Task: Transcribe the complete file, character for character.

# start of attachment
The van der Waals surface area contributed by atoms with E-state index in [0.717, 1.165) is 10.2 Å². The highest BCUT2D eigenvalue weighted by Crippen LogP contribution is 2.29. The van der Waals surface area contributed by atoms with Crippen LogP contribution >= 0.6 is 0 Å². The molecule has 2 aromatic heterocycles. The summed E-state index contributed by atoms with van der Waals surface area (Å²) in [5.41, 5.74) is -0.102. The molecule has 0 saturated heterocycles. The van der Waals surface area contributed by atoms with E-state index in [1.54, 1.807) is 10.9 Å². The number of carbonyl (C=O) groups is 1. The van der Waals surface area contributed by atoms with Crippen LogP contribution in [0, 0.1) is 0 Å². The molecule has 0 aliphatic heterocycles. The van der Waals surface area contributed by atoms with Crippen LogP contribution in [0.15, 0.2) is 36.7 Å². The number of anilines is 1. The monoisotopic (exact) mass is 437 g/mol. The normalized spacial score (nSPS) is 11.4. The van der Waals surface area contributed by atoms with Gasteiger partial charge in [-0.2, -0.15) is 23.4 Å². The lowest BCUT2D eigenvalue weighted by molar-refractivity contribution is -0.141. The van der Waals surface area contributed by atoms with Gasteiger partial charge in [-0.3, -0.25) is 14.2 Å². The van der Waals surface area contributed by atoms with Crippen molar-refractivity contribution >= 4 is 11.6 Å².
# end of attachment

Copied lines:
The van der Waals surface area contributed by atoms with E-state index in [0.717, 1.165) is 10.2 Å². The highest BCUT2D eigenvalue weighted by Crippen LogP contribution is 2.29. The van der Waals surface area contributed by atoms with Crippen LogP contribution >= 0.6 is 0 Å². The molecule has 2 aromatic heterocycles. The summed E-state index contributed by atoms with van der Waals surface area (Å²) in [5.41, 5.74) is -0.102. The molecule has 0 saturated heterocycles. The van der Waals surface area contributed by atoms with E-state index in [1.54, 1.807) is 10.9 Å². The number of carbonyl (C=O) groups is 1. The van der Waals surface area contributed by atoms with Crippen LogP contribution in [0, 0.1) is 0 Å². The molecule has 0 aliphatic heterocycles. The van der Waals surface area contributed by atoms with Crippen LogP contribution in [0.15, 0.2) is 36.7 Å². The number of anilines is 1. The monoisotopic (exact) mass is 437 g/mol. The normalized spacial score (nSPS) is 11.4. The van der Waals surface area contributed by atoms with Gasteiger partial charge in [-0.2, -0.15) is 23.4 Å². The lowest BCUT2D eigenvalue weighted by molar-refractivity contribution is -0.141. The van der Waals surface area contributed by atoms with Gasteiger partial charge in [-0.3, -0.25) is 14.2 Å². The van der Waals surface area contributed by atoms with Crippen molar-refractivity contribution >= 4 is 11.6 Å².